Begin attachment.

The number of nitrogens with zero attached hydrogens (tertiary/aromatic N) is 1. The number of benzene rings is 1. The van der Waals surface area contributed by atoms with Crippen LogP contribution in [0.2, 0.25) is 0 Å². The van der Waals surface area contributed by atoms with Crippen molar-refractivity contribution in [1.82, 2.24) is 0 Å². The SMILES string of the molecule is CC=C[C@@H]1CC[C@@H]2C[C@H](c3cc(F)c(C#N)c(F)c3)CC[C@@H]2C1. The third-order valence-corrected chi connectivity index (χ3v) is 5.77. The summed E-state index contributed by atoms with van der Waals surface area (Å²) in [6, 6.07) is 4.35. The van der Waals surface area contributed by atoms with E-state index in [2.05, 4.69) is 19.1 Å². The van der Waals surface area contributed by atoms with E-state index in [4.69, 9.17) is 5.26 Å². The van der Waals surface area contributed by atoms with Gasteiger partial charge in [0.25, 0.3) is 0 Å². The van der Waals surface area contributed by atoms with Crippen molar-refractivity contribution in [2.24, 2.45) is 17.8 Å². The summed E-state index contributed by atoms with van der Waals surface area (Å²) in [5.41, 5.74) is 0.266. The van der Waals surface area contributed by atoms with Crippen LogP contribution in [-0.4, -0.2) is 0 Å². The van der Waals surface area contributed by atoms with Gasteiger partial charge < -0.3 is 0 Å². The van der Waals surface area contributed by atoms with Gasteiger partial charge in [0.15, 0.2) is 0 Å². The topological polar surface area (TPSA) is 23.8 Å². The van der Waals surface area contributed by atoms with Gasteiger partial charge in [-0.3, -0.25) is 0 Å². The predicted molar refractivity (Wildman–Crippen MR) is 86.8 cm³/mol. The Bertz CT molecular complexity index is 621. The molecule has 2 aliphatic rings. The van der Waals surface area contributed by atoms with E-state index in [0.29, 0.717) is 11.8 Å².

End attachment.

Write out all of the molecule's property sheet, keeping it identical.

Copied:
The number of nitrogens with zero attached hydrogens (tertiary/aromatic N) is 1. The number of benzene rings is 1. The van der Waals surface area contributed by atoms with Crippen LogP contribution in [0.2, 0.25) is 0 Å². The van der Waals surface area contributed by atoms with Crippen molar-refractivity contribution in [1.82, 2.24) is 0 Å². The SMILES string of the molecule is CC=C[C@@H]1CC[C@@H]2C[C@H](c3cc(F)c(C#N)c(F)c3)CC[C@@H]2C1. The third-order valence-corrected chi connectivity index (χ3v) is 5.77. The summed E-state index contributed by atoms with van der Waals surface area (Å²) in [6, 6.07) is 4.35. The van der Waals surface area contributed by atoms with E-state index in [2.05, 4.69) is 19.1 Å². The van der Waals surface area contributed by atoms with E-state index in [4.69, 9.17) is 5.26 Å². The van der Waals surface area contributed by atoms with Gasteiger partial charge in [0.25, 0.3) is 0 Å². The van der Waals surface area contributed by atoms with Crippen molar-refractivity contribution in [2.24, 2.45) is 17.8 Å². The summed E-state index contributed by atoms with van der Waals surface area (Å²) in [5.41, 5.74) is 0.266. The van der Waals surface area contributed by atoms with Crippen LogP contribution in [-0.4, -0.2) is 0 Å². The van der Waals surface area contributed by atoms with Gasteiger partial charge < -0.3 is 0 Å². The van der Waals surface area contributed by atoms with Gasteiger partial charge in [0.15, 0.2) is 0 Å². The topological polar surface area (TPSA) is 23.8 Å². The van der Waals surface area contributed by atoms with Gasteiger partial charge in [-0.3, -0.25) is 0 Å². The predicted molar refractivity (Wildman–Crippen MR) is 86.8 cm³/mol. The Bertz CT molecular complexity index is 621. The molecule has 2 aliphatic rings. The van der Waals surface area contributed by atoms with E-state index in [0.29, 0.717) is 11.8 Å².